Is what this blog was going to be about. I’m on a few different support groups for parents of children that have disabilities and they are great! They really are and it’s so good to have support from others that are going through a similar journey. One of these groups that I’m on is just for parents of children that have cerebral palsy so I wrote a post telling them the title of my next blog and could they help me out! I asked them “what do the doctors not tell you about having a child with cerebral palsy”

Well, I wasn’t prepared in the slightest when I read through the comments that people left.

I’ll give you a few short examples

“They don’t tell you that it will get will get worse”

“They never told us that they would have constant muscle pain”

“The heartbreak you feel, and then guilt for feeling that way”

I’m not saying these things aren’t true but I was really hoping for a more positive outlook on cerebral palsy, there were maybe one or two reasonably positive comments but is it really that bad?

Yes, and no.

I totally understand why these people said these things but you just have to look through Wilson’s photos and videos to see what a genuinely happy little boy he is. People with cerebral palsy can be happy and lead relatively normal lives if they want to! There will be obstacles and they constantly have to work harder than every one else but that doesn’t stop happiness.

If they see positiveness then that’s what they’ll learn. I would never, ever wish cerebral palsy on anyone and it does upset me that Wilson has to go through so many challenges but he is an absolute inspiration just as many other children with cerebral palsy are too, the outlook Wilson has on life is incredible and he has made me see the world differently but not in a bad way! There is a lot of changes that still needs to be made to make the world a more accessible place for people with disabilities but we can keep fighting for that! In the mean time, don’t sweat the small stuff. Make sure you laugh, at least once a day. Wilson makes me laugh every single day, he’s such a comedian!

Here’s what I say that doctors don’t tell you about having a child with cerebral palsy..

It will make you a better person, truly. It will build your confidence, because believe me, you’ll need it with all the appointments you go to! It will make you realise how precious each little achievement is, you’ll cry with joy the first time your child does something so small such as bring food to his mouth because in a child with disabilities that is a huge deal!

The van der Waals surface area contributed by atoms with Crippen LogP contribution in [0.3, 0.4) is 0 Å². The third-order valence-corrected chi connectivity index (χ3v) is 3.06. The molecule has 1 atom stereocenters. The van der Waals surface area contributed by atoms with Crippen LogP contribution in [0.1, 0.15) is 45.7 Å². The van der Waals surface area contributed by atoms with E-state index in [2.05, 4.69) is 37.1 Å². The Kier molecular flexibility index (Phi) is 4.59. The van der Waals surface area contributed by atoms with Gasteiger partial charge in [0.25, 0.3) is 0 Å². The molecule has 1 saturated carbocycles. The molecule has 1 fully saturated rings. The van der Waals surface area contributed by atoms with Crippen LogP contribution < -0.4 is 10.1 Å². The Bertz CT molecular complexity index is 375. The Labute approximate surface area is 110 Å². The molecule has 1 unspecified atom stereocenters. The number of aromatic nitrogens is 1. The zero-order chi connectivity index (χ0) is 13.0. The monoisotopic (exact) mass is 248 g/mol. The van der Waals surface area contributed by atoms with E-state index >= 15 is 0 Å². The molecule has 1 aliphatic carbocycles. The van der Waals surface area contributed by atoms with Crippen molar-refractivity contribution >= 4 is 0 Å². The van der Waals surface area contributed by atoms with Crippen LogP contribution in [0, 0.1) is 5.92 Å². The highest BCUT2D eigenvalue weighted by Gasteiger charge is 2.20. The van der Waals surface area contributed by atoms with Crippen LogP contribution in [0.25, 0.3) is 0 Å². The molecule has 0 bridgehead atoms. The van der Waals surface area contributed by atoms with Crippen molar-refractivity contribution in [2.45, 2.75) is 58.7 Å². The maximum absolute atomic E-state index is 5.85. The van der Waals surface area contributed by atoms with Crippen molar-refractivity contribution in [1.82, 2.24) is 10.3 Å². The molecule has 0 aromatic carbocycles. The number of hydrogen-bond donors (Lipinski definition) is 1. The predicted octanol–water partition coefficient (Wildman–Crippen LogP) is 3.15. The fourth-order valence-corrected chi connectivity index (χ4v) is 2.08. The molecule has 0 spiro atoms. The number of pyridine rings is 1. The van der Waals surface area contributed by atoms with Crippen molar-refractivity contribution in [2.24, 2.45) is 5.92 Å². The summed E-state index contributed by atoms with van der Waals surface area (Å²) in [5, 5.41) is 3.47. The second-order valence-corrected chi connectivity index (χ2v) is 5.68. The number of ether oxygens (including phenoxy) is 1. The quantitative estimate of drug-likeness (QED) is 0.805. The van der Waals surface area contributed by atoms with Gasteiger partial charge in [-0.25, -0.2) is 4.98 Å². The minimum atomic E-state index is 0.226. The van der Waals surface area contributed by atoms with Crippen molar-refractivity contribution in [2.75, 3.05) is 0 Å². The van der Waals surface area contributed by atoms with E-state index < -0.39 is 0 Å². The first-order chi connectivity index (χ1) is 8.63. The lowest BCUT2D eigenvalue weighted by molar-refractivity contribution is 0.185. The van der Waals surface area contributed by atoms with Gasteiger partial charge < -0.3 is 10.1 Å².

You’ll also learn to have the patience of a saint.

We all have our hard days, keep smiling


Girls with autism- the other side!

Right so one of my main reasons for starting my blog was because I was so so sick of reading memes or posts aimed at girls on the spectrum that didn’t apply to Darcie in any way shape or form! Most will tell you that girls with autism are academically gifted, make friends easily, can mask their feelings and fit in. Darcie is none of the those and that’s absolutely fine! She’s fantastic just the way she is but I hate that girls on the spectrum get pigeon holed and barely anyone talks about this other side where Darcie sits. Sooooo that’s what I’m here to do!

Darcie is non verbal, she can’t use sentences or communicate with you verbally but if that girl wants something damn she’ll grab your hand and take you to what she needs! She sometimes uses echochlia which basically means copying words or phrases from favourite t.v shows, films or songs. If she does say the odd word it’s never in context, just totally random but I love hearing that voice when she does! What she does do though is count to 10! Bloody 10! That too was copied from Peppa pig (the less said about her the better). Darcie uses picture exchange cards (pecs) at school, she’s still learning and will only use them if she really wants to! There’s no making that girl do anything she doesn’t want to! She absolutely refuses to use them at home, but again that’s fine because I know how to communicate with her. For the outside world though it’s something I’d really love her to get a hang on, makaton too!